Various mythological references underscore the themes of the masque throughout. For instance, when the Lady is separated from her brothers in the early scenes of the play, she sings to Echo, hoping her siblings will hear and find her. In the song, she asks Echo, "Canst thou not tell me of a gentle Paire/That likest thy Narcissus are?" (253). The Lady's choice of comparison is interesting; Narcissus of course, symbolizes the destructive power of excessive self-love. Milton is not imputing faults to her brothers, but rather, reminding the audience of the dangers of such conceit. Moreover, the link continues since it is directly through this song that the Lady attracts Comus's intense interest. Comus, who will later attempt to lure the Lady into the sin of pride by complimenting her physical beauty, thus appealing to her vanity, continues the subtle moralizing theme (773-9).
In addition, the characters make numerous allusions to mythic figures, seemingly in passing. However, the audience, familiar with the various stories attached to these figures, would recognize that, for many of them, virginity (or lack thereof) was a central issue to their histories. For example, the Spirit conjures Sabrina with a long catalogue of oceanic deities, including Ligea, Parthenope, and other Sirens. Ligea was one of the Sirens named in Virgil's Georgics (Smith). Legend states that Parthenope was a maiden who fell in love, but who did not wish to break her vow of chastity, so she cut off her hair and went into exile. However, Aphrodite turned her into a Siren out of anger at being rejected (Grimal). Although the Sirens typically represented the temptation of lust, according to Renaissance beliefs, Stella Revard argues that Milton in fact rehabilitates them by making them help Sabrina to save the lady (146-8). Regardless of which interpretation one favors, however, using them to conjure Sabrina foregrounds issues of chastity and lust.
Lastly, there are two episodes that use mythology to foreground the idea of appropriate marriage. The first occurs in the debate between Comus and the Lady, when he tries to persuade her to join him, and become his Queen. Leonora Brodwin, in her essay "Milton and the Renaissance Circe," argues that Comus alters his mother's tricks, and actually attempts to convince the Lady to forsake virginity for marriage, for "mutuall and partaken blisse" (775). She contends that his offer tempts the Lady to settle for an ordinary marriage, rather than high virginity (50). Interestingly, the Lady refuses Comus's offer repeatedly, at one point even declaring, "Were it a draft for Iuno when she banquests/I would not tast thy treasonous offer" (735-6). Juno is, of course, the Roman goddess of marriage, and perhaps significantly, this is the only allusion to Juno throughout a masque positively laden with classical references. It seems clear that the Lady is rejecting any semblance of marriage that would not place her firmly within the sphere of obedience to both Christ and her family.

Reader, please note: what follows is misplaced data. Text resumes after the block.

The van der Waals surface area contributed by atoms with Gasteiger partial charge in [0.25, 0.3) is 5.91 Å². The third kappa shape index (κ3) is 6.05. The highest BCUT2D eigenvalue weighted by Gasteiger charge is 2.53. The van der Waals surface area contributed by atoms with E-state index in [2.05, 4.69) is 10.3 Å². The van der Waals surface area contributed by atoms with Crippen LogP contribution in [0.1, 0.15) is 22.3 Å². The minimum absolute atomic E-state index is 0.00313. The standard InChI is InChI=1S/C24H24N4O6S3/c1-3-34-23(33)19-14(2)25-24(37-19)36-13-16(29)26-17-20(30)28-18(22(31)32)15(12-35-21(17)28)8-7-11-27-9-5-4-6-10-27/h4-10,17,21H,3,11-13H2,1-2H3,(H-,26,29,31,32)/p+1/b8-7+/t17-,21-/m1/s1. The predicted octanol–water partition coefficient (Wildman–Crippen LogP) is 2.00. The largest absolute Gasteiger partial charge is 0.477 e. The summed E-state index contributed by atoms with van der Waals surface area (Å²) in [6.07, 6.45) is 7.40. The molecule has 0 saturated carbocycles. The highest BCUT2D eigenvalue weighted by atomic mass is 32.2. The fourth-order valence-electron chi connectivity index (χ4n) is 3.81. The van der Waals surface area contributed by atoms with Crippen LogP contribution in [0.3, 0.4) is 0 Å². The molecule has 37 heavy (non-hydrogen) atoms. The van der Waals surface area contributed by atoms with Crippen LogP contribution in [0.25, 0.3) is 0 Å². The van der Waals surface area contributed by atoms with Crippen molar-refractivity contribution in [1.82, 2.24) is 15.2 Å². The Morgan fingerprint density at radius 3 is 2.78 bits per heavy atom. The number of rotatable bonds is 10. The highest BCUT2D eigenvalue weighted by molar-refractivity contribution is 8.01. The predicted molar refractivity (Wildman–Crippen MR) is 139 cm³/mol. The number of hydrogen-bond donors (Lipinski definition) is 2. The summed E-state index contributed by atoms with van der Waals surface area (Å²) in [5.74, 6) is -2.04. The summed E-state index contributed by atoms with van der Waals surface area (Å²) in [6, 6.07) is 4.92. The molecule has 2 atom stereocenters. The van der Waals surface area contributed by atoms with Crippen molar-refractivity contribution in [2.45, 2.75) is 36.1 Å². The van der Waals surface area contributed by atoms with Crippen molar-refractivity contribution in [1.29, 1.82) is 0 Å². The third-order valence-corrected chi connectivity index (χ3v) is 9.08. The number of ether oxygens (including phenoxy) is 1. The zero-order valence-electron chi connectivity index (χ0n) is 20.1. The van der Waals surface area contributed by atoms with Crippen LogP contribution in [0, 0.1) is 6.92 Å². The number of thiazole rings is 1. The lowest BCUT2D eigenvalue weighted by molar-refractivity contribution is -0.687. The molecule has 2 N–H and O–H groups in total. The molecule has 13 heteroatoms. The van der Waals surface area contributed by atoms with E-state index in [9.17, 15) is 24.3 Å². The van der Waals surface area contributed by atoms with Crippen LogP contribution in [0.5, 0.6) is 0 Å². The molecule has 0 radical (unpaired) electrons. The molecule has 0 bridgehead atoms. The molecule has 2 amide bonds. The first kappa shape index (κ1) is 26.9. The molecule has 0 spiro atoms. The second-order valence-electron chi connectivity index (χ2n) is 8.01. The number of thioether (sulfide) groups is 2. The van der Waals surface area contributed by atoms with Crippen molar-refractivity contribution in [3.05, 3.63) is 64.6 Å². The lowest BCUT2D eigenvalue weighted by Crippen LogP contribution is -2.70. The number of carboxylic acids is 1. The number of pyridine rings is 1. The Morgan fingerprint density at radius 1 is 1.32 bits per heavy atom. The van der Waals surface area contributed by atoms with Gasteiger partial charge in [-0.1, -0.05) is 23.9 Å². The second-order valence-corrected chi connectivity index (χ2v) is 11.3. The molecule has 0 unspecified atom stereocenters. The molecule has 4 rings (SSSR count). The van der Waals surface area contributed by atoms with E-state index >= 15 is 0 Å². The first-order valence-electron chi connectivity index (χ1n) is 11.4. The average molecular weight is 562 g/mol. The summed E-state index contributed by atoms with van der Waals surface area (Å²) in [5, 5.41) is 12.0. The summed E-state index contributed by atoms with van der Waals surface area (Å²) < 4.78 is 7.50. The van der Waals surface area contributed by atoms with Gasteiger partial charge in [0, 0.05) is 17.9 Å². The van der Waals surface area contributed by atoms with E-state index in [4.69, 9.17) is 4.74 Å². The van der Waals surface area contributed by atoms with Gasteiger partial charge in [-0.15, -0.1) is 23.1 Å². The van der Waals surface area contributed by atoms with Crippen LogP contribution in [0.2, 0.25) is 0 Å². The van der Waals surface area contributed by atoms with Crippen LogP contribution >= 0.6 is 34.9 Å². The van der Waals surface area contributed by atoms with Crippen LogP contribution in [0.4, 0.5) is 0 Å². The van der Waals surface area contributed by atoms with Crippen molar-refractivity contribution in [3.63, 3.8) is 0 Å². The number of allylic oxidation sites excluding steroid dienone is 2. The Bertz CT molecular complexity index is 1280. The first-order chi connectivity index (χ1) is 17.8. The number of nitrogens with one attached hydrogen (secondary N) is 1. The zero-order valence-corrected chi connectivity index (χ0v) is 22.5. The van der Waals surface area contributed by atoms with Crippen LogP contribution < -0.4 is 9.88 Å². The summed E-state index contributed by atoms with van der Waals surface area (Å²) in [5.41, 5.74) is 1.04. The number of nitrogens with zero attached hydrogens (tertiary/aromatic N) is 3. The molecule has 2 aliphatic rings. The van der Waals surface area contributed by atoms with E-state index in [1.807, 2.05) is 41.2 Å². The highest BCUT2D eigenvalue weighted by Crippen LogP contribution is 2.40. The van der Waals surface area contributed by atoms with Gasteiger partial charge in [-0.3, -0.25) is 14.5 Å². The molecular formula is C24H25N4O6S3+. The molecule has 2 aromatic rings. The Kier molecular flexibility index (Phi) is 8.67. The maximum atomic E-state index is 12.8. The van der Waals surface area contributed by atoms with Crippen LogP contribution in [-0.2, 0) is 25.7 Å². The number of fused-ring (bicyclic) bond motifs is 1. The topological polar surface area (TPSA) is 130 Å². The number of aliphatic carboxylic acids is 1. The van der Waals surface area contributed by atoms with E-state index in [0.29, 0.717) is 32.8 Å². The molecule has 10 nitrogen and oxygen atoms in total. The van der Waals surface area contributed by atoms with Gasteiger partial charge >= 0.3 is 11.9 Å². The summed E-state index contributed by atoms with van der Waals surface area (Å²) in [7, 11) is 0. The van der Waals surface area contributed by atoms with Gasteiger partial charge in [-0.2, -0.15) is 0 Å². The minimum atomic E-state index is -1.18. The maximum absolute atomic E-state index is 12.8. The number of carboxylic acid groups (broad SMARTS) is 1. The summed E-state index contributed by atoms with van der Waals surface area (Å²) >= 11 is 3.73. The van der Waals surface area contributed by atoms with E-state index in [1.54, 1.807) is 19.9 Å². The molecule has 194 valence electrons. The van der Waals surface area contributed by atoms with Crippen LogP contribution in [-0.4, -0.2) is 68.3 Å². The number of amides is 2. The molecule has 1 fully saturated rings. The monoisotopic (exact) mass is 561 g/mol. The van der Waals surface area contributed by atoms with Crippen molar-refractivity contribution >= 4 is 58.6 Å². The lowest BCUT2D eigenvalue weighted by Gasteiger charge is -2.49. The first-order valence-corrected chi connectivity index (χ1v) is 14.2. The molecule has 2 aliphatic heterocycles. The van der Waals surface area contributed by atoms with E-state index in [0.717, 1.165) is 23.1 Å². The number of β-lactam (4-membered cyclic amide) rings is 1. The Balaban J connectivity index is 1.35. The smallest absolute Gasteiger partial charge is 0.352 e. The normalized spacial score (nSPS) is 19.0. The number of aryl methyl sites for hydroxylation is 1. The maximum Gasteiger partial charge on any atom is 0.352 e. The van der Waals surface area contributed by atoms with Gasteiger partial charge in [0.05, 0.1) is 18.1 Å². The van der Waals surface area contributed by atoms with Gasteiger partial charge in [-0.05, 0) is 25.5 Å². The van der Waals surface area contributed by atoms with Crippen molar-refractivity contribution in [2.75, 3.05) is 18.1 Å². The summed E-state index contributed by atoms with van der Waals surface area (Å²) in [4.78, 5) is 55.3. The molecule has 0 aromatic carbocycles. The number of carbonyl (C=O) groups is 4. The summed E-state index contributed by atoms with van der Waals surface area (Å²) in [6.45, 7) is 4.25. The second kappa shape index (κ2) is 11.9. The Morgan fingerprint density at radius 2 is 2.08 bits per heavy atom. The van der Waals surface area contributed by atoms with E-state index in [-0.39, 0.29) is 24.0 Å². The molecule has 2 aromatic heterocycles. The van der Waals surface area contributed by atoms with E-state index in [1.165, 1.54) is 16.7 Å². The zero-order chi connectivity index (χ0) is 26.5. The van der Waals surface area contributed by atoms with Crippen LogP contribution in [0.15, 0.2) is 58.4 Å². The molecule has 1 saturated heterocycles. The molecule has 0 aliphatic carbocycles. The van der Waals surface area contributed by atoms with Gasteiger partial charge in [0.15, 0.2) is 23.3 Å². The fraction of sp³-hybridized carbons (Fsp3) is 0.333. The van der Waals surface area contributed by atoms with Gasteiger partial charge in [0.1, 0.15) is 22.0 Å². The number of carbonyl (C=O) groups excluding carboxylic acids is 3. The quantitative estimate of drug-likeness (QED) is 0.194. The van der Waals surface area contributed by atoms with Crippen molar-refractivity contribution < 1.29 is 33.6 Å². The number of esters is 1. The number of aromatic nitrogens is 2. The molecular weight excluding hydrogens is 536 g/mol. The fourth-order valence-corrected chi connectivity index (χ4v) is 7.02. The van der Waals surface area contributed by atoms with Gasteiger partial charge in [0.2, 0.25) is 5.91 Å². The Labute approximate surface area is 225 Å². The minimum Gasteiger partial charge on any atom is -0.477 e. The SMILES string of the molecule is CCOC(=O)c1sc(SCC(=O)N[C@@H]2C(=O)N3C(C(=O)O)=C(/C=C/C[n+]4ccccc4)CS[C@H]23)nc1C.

Milton carries the point further in the masque's epilogue when the audience hears the episode of Cupid and Psyche, which has traditionally been seen as a paean to marriage. There are numerous possible parallels between Psyche and the Lady, especially given that Milton notes that Psyche suffered long before being allowed to marry Cupid, recalling the Lady's struggles with Comus (1056). Notably, it is only when the gods (specifically Jove and Venus, Cupid's mother) agree, that the two lovers are allowed to wed. Perhaps, in the end, Milton uses the last major mythological reference within the masque to underscore one final time that true morality for the Lady lies in obedience to Christ and her family.
I have used the 1637 version exclusively for line number references.
Brodwin, Leonora Leet. "Milton and the Renaissance Circe." Milton Studies 6 (1975): 21-84.
Geoffrey of Monmouth. The History of the Kings of Britain. Trans. Lewis Thorpe.
London: Penguin, 1966.
Grimal, Pierre. The Dictionary of Classical Mythology. Trans. A.K. Maxwell-Hyslop.
Oxford: Maxwell-Hyslop. 1986.
Harding, Davis P. Milton and the Renaissance Ovid. Urbana: University of Illinois Press,
Hollis, Hilda. "Without Charity: an Intertextual Study of Milton's Comus." Milton Studies 34
Lindheim, Nancy. "Milton's Garden of Adonis: The Epilogue to the Ludlow Masque." Milton
Studies 35 (1997): 21-41.
McGuire, Maryann Cale. Milton's Puritan Masque. Athens: University of Georgia Press,
Mulryan, John. "Through a Glass Darkly:" Milton's Reinvention of the
Mythological Tradition. Pittsburgh: Duquesne UP, 1996.
Revard, Stella P. Milton and the Tangles of Neaera's Hair: The Making of the 1645
Poems. Columbia, MI: University of Missouri Press, 1997.
Smith, Eric. A Dictionary of Classical Reference in English Poetry. Totowa, NY: Barnes
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Woodhouse, A.S.P. The Heavenly Muse: A Preface to Milton. Toronto: University of
Toronto Press, 1972.